ATLANTA -- The state paid tribute Monday to Herman Talmadge, remembering the governor and senator as a survivor of turbulent change during Georgia's emergence from its segregated past into a diverse future.
Four days after Talmadge died at age 88, his body lay in state at the Capitol. Hundreds of mourners filed past his casket, and many more honored his memory at a memorial in Hampton later in the day.
"Herman was a creature of his age. When the age changed, Herman changed," said Mel Steely, a history professor at the University of West Georgia who came to the Statehouse. "He was not a fool and did not suffer fools gladly."
At a three-hour viewing at the Capitol, white-gloved state troopers and other law enforcement officers stood as an honor guard. The casket, framed by floral sprays, was draped in an American flag, and Talmadge's portrait was placed nearby.
Just after 11 a.m., the casket was borne from the Capitol to the strains of the "Navy Hymn" through a double line of saluting law enforcement officers and lawmakers from both chambers.
Gov. Roy Barnes and his wife, Marie, joined former Govs. Lester Maddox and George Busbee and former Sen. Sam Nunn with the family in the solemn march to the hearse.
At a service in Hampton in which taps were played and an American flag placed over the casket, Barnes said every Georgian is the beneficiary of Talmadge's life, calling him an advocate of change even when it wasn't popular - like advocating a sales tax to improve schools.
"He was a fine man. He was always willing to talk to you and help you in any way he could," said Bertrice Hallman of Hampton, a friend of Talmadge's for 55 years, following the service.
"People who are great, never lose it. No matter how long it's been (since he was in office), there are still people who remember," said Betty English, Talmadge's wife's Sunday School teacher at the First Baptist Church of Hampton.
Talmadge, heir to one of Georgia's most powerful political dynasties, was governor from 1948 to 1955 and U.S. senator from 1957 through 1980. His father, the flamboyant Eugene Talmadge, was elected governor a record four times before that.
Though elected as a segregationist, Talmadge remained in power by moderating his views, as did many Southern politicians of the era.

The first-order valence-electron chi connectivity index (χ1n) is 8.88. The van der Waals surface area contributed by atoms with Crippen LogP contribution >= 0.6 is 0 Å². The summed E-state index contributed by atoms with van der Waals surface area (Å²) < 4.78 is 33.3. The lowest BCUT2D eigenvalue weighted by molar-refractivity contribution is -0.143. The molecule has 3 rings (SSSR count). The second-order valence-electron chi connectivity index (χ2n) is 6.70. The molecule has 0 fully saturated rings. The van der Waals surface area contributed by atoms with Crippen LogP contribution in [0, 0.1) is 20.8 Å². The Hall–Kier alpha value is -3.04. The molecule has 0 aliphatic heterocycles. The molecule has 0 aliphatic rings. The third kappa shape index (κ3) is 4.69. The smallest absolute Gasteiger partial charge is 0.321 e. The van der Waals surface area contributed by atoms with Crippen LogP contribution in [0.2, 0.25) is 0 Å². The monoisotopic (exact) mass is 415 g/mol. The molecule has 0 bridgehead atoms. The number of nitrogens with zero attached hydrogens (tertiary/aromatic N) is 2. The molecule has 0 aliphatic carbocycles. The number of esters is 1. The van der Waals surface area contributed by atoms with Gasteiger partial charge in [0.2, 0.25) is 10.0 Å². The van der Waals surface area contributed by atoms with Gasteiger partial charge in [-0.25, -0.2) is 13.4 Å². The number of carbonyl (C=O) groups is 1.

Steely said he teaches his history classes that Talmadge and Miller are the two most important governors of the 20th century.
"Herman, because he changed the face of the state into a modern direction with the bringing of the sales tax," Steely said. "When he got through, there weren't any more one-room schools. They were all gone."
Agriculture Commissioner Tommy Irvin said Talmadge "came through some very turbulent times from a segregated society to an integrated society, and I think he made the transition as good as any elected public official possibly could have. We did not have the turmoil here we had in some other states," Irvin said.
Labor Commissioner Michael Thurmond, who is among the first blacks to have been elected to statewide office in Georgia, said Talmadge "was a role model for the modern day white Democratic politician in Georgia. He showed them by example that you could relinquish those racist, segregationist views, reach out to black voters and still maintain political power."
Flags outside the building and on state property elsewhere have been at half-staff since Talmadge's death and were to remain so until after the funeral.
Talmadge came to power at a time when there were two parties in Georgia, "the Talmadge supporters and the Talmadge antis," Irvin said. "You didn't really have Republicans or Democrats. Everybody ran as Democrats."
A World War II veteran, Herman Talmadge was thrust into power with the death of his father, who had been elected to a fourth term but had not taken office. The Talmadge machine, knowing the elder Talmadge was ailing, had prepared for its leader's death by making sure the younger Talmadge received some write-in votes in the election.
In the confusion that followed, the Legislature elected Herman Talmadge governor on the strength of his write-in votes but the Georgia Supreme Court eventually ruled in favor of Lt. Gov.-elect M.E. Thompson.
Talmadge beat Thompson in a special election in 1948 and won a four-year term in 1950.
Barred by law from succeeding himself again, Talmadge returned to his law practice and farming interests, and began a campaign that led to easy election to the Senate in 1956.
He was chairman of the Senate Agriculture Committee, from which he shepherded the 1973 Rural Development Act, and won national attention for his role on the Senate Watergate Committee. A few years later his career went into a tailspin because of alcohol abuse, an investigation of his campaign and office expenses and a denunciation by the Senate.
He was defeated in 1980 and never again held public office.
Talmadge had been in declining health for several years. He underwent open heart surgery in July 1997 to replace a defective heart valve. In 1996, doctors removed a cancerous tumor from his throat.